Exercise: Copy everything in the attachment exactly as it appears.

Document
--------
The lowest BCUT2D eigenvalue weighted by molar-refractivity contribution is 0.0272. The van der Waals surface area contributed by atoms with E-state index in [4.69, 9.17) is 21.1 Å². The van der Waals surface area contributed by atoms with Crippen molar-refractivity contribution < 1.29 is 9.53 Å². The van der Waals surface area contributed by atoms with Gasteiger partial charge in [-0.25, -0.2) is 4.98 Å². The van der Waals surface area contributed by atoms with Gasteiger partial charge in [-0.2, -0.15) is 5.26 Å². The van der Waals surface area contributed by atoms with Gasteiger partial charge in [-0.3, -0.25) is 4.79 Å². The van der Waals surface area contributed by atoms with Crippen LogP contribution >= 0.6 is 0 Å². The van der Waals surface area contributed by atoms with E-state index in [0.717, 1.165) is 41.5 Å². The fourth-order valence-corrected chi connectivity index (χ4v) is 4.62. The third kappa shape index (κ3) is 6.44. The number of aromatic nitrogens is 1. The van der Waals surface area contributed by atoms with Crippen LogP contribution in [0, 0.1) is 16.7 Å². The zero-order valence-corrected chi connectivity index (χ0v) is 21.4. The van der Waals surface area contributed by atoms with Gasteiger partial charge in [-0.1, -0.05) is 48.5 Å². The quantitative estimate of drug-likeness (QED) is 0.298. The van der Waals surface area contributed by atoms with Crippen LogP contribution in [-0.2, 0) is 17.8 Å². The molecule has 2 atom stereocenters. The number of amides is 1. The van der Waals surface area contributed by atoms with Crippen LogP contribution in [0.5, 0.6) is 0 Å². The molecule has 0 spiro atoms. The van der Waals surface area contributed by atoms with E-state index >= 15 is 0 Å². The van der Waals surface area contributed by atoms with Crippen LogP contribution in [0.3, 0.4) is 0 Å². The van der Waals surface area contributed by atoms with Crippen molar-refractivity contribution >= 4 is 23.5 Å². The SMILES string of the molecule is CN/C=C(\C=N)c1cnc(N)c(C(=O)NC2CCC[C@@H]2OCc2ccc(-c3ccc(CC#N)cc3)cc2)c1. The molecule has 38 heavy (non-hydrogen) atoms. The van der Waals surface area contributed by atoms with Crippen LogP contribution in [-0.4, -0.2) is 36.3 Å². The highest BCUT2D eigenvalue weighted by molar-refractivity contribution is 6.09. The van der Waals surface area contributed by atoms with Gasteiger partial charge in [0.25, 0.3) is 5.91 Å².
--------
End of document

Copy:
The lowest BCUT2D eigenvalue weighted by molar-refractivity contribution is 0.0272. The van der Waals surface area contributed by atoms with E-state index in [4.69, 9.17) is 21.1 Å². The van der Waals surface area contributed by atoms with Crippen molar-refractivity contribution < 1.29 is 9.53 Å². The van der Waals surface area contributed by atoms with Gasteiger partial charge in [-0.25, -0.2) is 4.98 Å². The van der Waals surface area contributed by atoms with Gasteiger partial charge in [-0.2, -0.15) is 5.26 Å². The van der Waals surface area contributed by atoms with Gasteiger partial charge in [-0.3, -0.25) is 4.79 Å². The van der Waals surface area contributed by atoms with Crippen LogP contribution >= 0.6 is 0 Å². The van der Waals surface area contributed by atoms with E-state index in [0.717, 1.165) is 41.5 Å². The fourth-order valence-corrected chi connectivity index (χ4v) is 4.62. The third kappa shape index (κ3) is 6.44. The number of aromatic nitrogens is 1. The van der Waals surface area contributed by atoms with Crippen LogP contribution in [0, 0.1) is 16.7 Å². The zero-order valence-corrected chi connectivity index (χ0v) is 21.4. The van der Waals surface area contributed by atoms with Gasteiger partial charge in [-0.1, -0.05) is 48.5 Å². The quantitative estimate of drug-likeness (QED) is 0.298. The van der Waals surface area contributed by atoms with Crippen LogP contribution in [-0.2, 0) is 17.8 Å². The molecule has 2 atom stereocenters. The number of amides is 1. The van der Waals surface area contributed by atoms with Crippen LogP contribution in [0.5, 0.6) is 0 Å². The molecule has 0 spiro atoms. The van der Waals surface area contributed by atoms with E-state index >= 15 is 0 Å². The van der Waals surface area contributed by atoms with Crippen LogP contribution in [0.3, 0.4) is 0 Å². The van der Waals surface area contributed by atoms with Crippen molar-refractivity contribution >= 4 is 23.5 Å². The SMILES string of the molecule is CN/C=C(\C=N)c1cnc(N)c(C(=O)NC2CCC[C@@H]2OCc2ccc(-c3ccc(CC#N)cc3)cc2)c1. The molecule has 38 heavy (non-hydrogen) atoms. The van der Waals surface area contributed by atoms with Crippen LogP contribution in [-0.4, -0.2) is 36.3 Å². The highest BCUT2D eigenvalue weighted by molar-refractivity contribution is 6.09. The van der Waals surface area contributed by atoms with Gasteiger partial charge in [0.25, 0.3) is 5.91 Å².